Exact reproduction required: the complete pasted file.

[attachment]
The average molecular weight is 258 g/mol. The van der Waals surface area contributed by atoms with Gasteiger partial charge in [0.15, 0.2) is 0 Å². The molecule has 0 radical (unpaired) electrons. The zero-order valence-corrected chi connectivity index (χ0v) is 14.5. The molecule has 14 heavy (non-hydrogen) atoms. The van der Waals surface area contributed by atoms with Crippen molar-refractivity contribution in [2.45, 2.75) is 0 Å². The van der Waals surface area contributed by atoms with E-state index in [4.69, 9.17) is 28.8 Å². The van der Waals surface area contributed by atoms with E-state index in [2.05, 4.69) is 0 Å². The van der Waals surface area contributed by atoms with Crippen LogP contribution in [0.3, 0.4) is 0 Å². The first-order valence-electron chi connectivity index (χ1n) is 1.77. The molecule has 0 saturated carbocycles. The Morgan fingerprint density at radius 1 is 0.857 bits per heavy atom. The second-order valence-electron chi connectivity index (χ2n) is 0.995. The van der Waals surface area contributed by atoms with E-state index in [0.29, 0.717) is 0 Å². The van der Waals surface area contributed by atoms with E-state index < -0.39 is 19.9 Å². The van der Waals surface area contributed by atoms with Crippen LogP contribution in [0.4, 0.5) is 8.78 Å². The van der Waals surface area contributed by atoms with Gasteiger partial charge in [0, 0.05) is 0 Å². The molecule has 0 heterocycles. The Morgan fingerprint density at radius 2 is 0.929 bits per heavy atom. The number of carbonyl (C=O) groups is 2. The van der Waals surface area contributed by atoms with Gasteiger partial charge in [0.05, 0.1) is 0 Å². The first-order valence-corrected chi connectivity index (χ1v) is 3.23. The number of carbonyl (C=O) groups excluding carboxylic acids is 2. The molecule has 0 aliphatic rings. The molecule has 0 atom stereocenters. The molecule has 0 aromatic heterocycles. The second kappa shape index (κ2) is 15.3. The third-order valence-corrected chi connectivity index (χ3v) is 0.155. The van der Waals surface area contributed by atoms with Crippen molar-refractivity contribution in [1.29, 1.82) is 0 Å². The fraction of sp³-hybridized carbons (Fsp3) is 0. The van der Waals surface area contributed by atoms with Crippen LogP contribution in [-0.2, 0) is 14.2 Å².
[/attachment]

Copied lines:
The average molecular weight is 258 g/mol. The van der Waals surface area contributed by atoms with Gasteiger partial charge in [0.15, 0.2) is 0 Å². The molecule has 0 radical (unpaired) electrons. The zero-order valence-corrected chi connectivity index (χ0v) is 14.5. The molecule has 14 heavy (non-hydrogen) atoms. The van der Waals surface area contributed by atoms with Crippen molar-refractivity contribution in [2.45, 2.75) is 0 Å². The van der Waals surface area contributed by atoms with E-state index in [4.69, 9.17) is 28.8 Å². The van der Waals surface area contributed by atoms with E-state index in [2.05, 4.69) is 0 Å². The van der Waals surface area contributed by atoms with Crippen LogP contribution in [0.3, 0.4) is 0 Å². The first-order valence-electron chi connectivity index (χ1n) is 1.77. The molecule has 0 saturated carbocycles. The Morgan fingerprint density at radius 1 is 0.857 bits per heavy atom. The second-order valence-electron chi connectivity index (χ2n) is 0.995. The van der Waals surface area contributed by atoms with E-state index in [0.29, 0.717) is 0 Å². The van der Waals surface area contributed by atoms with E-state index < -0.39 is 19.9 Å². The van der Waals surface area contributed by atoms with Crippen LogP contribution in [0.4, 0.5) is 8.78 Å². The van der Waals surface area contributed by atoms with Gasteiger partial charge in [0, 0.05) is 0 Å². The molecule has 0 heterocycles. The Morgan fingerprint density at radius 2 is 0.929 bits per heavy atom. The number of carbonyl (C=O) groups is 2. The van der Waals surface area contributed by atoms with Gasteiger partial charge in [0.05, 0.1) is 0 Å². The first-order valence-corrected chi connectivity index (χ1v) is 3.23. The number of carbonyl (C=O) groups excluding carboxylic acids is 2. The molecule has 0 aliphatic rings. The molecule has 0 atom stereocenters. The molecule has 0 aromatic heterocycles. The second kappa shape index (κ2) is 15.3. The third-order valence-corrected chi connectivity index (χ3v) is 0.155. The van der Waals surface area contributed by atoms with Crippen molar-refractivity contribution in [1.29, 1.82) is 0 Å². The fraction of sp³-hybridized carbons (Fsp3) is 0. The van der Waals surface area contributed by atoms with Crippen LogP contribution in [-0.2, 0) is 14.2 Å².